Learn how to make Vegan Onigiri in a cute bear shape. Fill with sweet red bean paste or vegan "Tuna" mayo. Japanese rice balls with short-grain rice and a variety of fillings. Wrap in nori seaweed and pack it into your lunch boxes (obento), eat as a snack, or breakfast.
💡 The recipe in a nutshell
- Vegan (eggless and dairy-free)
- Perfect for meal prep
- Versatile: Switch up fillings, seasonings, and toppings
- Form into balls, triangles, or cute little bears!
🍙 What is Onigiri?
Onigiri (おにぎり), also called Omusubi (お結び) or Nigirimeshi (握り飯) is a Japanese rice ball with salted rice and stuffed with all sorts of deliciousness. Traditionally, an onigiri is filled with pickled ume (umeboshi), salted salmon, or another salty or sour ingredient. However, nowadays you can get a huge variety in Japanese stores. One of the most popular ones: "Tuna Mayo", which you'll find a vegan version for below in the recipe.
Onigiri can be triangles, balls, or other cute shapes like bears. If you don't want to shape them by hand you can get all sorts of onigiri molds in your local Asian store or online too!
Once seasoned or filled, keep plain. Or wrap in nori shortly before eating. In Japan both homemade and store-bought versions are popular. I used to eat them for breakfast and/or for lunch when I lived in Japan every day. Enjoy Onigiri as a hearty breakfast, snack, or quick lunch, or as part of a Bento Box.
🇯🇵 Difference between Sushi and Onigiri
Some people do mistake Onigiri for Sushi. However, they are not the same! The main difference between Onigiri and Sushi is the rice seasoning. Both of them are typically made with Japanese short-grain white rice. For Onigiri the rice is only salted, while for sushi it is seasoned with vinegar and sugar as well. Another big difference is that Onigiri is a lot easier to prepare than sushi.
👩🏽🍳 How to
- Prepare your desired fillings (find some filling ideas below in the recipe section.)
- Cook Japanese short-grain rice. Once the rice is cooked let it cool down a bit (fan the rice with a rice fan to make it shiny and cool down quicker). It should be cool enough for you to handle it with your hands.
- Wet your hands with cold water, optional with a pinch of salt. This stops the rice from sticking to your hands and helps keep it fresher for longer.
- Get a spoonful of rice with a wooden spoon, or rice spatula. If you are adding fillings inside, make an indent, place the ingredients inside and fold the rice over, top with another spoonful if needed, then lightly press into an oval. Gently set aside.
- Form three small balls for ears and nose and attach to ovals by slightly pressing them onto it.
- Dip in your favorite furikake, decorate with pea sprouts and use a nori sheet to cut out eyes and nose, either with a nori punch cutter or by hand with scissors.
To keep onigiri from getting soggy, wrap individually in vegan wax paper or plastic. Store separately from nori and wrap it around the onigiri shortly before eating. Do not keep more than two days in the fridge. They are best eaten the day they are made. Never keep rice balls at room temperature for longer than one to two hours! It's best to refrigerate rice balls right after filling and forming them. Take in an insulated cooler lunch box to work, or school.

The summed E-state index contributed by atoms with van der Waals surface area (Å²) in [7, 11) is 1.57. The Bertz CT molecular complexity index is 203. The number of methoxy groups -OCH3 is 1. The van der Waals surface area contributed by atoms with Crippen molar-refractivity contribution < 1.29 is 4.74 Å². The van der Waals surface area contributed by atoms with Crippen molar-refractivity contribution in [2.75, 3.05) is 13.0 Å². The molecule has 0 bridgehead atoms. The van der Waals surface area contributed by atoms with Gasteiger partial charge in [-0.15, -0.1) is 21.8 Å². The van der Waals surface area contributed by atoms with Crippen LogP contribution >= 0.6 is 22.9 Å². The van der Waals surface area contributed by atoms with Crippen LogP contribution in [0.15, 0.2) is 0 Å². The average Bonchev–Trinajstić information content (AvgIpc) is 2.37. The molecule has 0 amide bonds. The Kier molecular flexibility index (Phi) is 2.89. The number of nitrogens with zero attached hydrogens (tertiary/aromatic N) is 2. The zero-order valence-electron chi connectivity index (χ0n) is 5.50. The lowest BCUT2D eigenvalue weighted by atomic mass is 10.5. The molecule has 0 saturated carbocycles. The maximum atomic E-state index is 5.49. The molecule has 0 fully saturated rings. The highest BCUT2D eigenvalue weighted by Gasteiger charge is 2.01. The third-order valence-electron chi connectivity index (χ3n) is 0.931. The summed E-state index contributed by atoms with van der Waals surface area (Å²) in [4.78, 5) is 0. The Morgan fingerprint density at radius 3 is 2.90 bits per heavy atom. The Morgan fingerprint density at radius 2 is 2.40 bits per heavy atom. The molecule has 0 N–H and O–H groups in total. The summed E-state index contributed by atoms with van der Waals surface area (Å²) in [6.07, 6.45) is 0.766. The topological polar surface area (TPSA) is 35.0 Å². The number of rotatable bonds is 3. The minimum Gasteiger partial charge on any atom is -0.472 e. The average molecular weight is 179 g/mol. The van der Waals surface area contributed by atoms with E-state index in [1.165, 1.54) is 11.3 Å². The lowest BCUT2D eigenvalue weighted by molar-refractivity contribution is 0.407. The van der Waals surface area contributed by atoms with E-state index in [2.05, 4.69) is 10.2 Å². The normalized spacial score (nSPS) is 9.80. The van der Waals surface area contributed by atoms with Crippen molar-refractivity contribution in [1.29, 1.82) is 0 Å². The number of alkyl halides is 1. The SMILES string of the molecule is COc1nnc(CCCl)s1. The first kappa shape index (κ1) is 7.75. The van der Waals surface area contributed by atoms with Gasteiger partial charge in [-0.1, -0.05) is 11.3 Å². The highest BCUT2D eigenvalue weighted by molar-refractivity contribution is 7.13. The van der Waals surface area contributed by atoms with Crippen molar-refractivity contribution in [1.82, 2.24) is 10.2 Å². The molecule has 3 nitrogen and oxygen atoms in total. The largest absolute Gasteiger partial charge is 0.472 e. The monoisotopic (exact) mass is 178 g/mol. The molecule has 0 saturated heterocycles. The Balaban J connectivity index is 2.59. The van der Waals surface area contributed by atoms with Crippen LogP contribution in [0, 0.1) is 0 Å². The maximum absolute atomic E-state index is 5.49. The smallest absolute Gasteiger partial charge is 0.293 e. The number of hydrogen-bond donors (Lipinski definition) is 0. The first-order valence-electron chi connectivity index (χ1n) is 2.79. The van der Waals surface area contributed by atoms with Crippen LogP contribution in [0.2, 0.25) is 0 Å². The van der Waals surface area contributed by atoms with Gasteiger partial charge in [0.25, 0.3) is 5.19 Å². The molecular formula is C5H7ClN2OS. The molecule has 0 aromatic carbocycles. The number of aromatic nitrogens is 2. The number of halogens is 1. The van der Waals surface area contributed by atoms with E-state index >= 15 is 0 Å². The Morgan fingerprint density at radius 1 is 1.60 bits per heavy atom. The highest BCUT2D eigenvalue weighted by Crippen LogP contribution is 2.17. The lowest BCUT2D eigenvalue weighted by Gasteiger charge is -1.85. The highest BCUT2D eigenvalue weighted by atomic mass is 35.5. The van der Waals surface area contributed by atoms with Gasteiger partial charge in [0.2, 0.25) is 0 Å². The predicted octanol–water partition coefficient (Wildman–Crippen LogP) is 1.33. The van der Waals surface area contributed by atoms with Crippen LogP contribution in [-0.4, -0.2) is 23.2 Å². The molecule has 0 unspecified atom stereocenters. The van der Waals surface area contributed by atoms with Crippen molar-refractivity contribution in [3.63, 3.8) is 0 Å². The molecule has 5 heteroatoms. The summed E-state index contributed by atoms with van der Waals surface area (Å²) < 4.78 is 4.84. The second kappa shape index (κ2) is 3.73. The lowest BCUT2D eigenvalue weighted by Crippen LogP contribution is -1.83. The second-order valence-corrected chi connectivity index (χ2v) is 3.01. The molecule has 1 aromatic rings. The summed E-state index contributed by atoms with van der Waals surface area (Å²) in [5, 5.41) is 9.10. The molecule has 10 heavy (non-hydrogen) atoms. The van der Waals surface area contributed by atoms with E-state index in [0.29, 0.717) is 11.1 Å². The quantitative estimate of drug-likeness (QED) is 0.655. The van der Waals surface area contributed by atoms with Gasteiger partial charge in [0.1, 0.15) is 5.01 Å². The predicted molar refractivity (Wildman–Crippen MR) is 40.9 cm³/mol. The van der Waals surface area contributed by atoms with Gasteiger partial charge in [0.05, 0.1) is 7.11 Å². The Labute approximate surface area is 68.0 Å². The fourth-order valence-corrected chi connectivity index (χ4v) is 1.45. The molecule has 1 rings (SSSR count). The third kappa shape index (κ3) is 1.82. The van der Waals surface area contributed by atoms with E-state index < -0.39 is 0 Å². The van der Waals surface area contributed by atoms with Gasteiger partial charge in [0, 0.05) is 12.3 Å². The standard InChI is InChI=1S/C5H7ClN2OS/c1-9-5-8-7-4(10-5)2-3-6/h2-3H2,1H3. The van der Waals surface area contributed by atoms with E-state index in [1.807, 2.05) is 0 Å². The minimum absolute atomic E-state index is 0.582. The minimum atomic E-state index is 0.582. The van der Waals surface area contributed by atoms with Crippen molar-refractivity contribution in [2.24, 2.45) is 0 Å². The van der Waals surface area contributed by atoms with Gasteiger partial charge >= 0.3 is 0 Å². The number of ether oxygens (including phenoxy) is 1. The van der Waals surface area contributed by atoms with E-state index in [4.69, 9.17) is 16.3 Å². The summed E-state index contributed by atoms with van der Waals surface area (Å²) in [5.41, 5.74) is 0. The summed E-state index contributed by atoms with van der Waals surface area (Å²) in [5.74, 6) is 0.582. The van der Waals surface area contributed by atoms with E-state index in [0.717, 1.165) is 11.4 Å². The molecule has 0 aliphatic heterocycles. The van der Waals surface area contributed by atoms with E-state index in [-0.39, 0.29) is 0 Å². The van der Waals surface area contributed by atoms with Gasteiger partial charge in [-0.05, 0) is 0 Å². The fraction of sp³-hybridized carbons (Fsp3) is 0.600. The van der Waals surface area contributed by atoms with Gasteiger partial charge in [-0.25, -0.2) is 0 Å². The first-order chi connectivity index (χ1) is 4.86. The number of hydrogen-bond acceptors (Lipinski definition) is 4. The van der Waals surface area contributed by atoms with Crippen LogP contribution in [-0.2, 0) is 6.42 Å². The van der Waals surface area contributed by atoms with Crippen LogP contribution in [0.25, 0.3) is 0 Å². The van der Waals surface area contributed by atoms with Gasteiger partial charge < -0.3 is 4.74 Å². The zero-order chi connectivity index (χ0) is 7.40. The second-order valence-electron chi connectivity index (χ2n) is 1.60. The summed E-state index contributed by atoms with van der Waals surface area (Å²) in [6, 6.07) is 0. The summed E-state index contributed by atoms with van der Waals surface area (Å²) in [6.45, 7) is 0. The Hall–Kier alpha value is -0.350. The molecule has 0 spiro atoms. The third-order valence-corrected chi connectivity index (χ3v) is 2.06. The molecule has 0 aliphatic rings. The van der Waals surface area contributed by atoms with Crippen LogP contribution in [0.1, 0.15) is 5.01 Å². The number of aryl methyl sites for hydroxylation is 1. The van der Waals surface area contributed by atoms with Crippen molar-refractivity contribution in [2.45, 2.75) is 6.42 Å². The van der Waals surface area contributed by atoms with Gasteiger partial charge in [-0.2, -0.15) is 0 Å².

❄️ How to freeze
Wrap with plastic, or vegan way paper. Store separately from nori sheet in a freezer-friendly bag, or container, and squeeze all the air out. Keep in the freezer for up to 3 months. Defrost overnight in the fridge.
🍱 More vegan Asian styled food
How To Make Vegan Onigiri + Cute Bear Shape
- 2 cups of cooked japanese short grain rice (400g)
Vegan "Tuna" mayo filling
- 100 grams chickpeas, canned (3.5 oz)
- 50 grams vegan mayo (1.7 oz)
- 2 teaspoon capers with water
- salt & pepper to taste
Sweet red bean filling
- 100 grams red bean paste (3.5 oz)
Toppings and decoration
- Furikake Mix
- Nori sheets, dried roasted seaweed
- Sprouts, such as pea sprouts
- Roasted Sesame Seeds
- Wet your hands with cold water, optional with a pinch of salt. This stops the rice from sticking to your hands and helps keep it fresher for longer. If your rice is still hot let it cool down a bit (fan the rice with a rice fan to make it shiny and cool down quicker). It should be cool enough for you to handle it with your hands.
- Get a spoonful of rice with a wooden spoon, or rice spatula. If you are adding fillings inside, make an indent, place 1-2 teaspoon filling into the mold and fold the rice slightly over. Top with another spoonful to close off. Then lightly press into the desired shape (triangle, ball, etc) rotating as you go so it’s even. An alternative to forming them with your hands is using an onigiri mold.Shape into ovals for bear-shaped onigiri. Form also three small balls for ears and nose and attach to ovals by slightly pressing them onto it.
- Set aside, or dip in furikake. Wet hands again if rice begins to stick and repeat for the remaining rice portions.
- Shortly before serving* place a slice of nori on the bottom of the onigiri, rough side in towards the rice. Then fold it up towards the middle of the onigiri. For bear-shaped onigiri use a nori sheet to cut out eyes and nose, either with a nori stamp or by hand with scissors.
The provided nutritional information is an estimate. Accuracy is not guaranteed.
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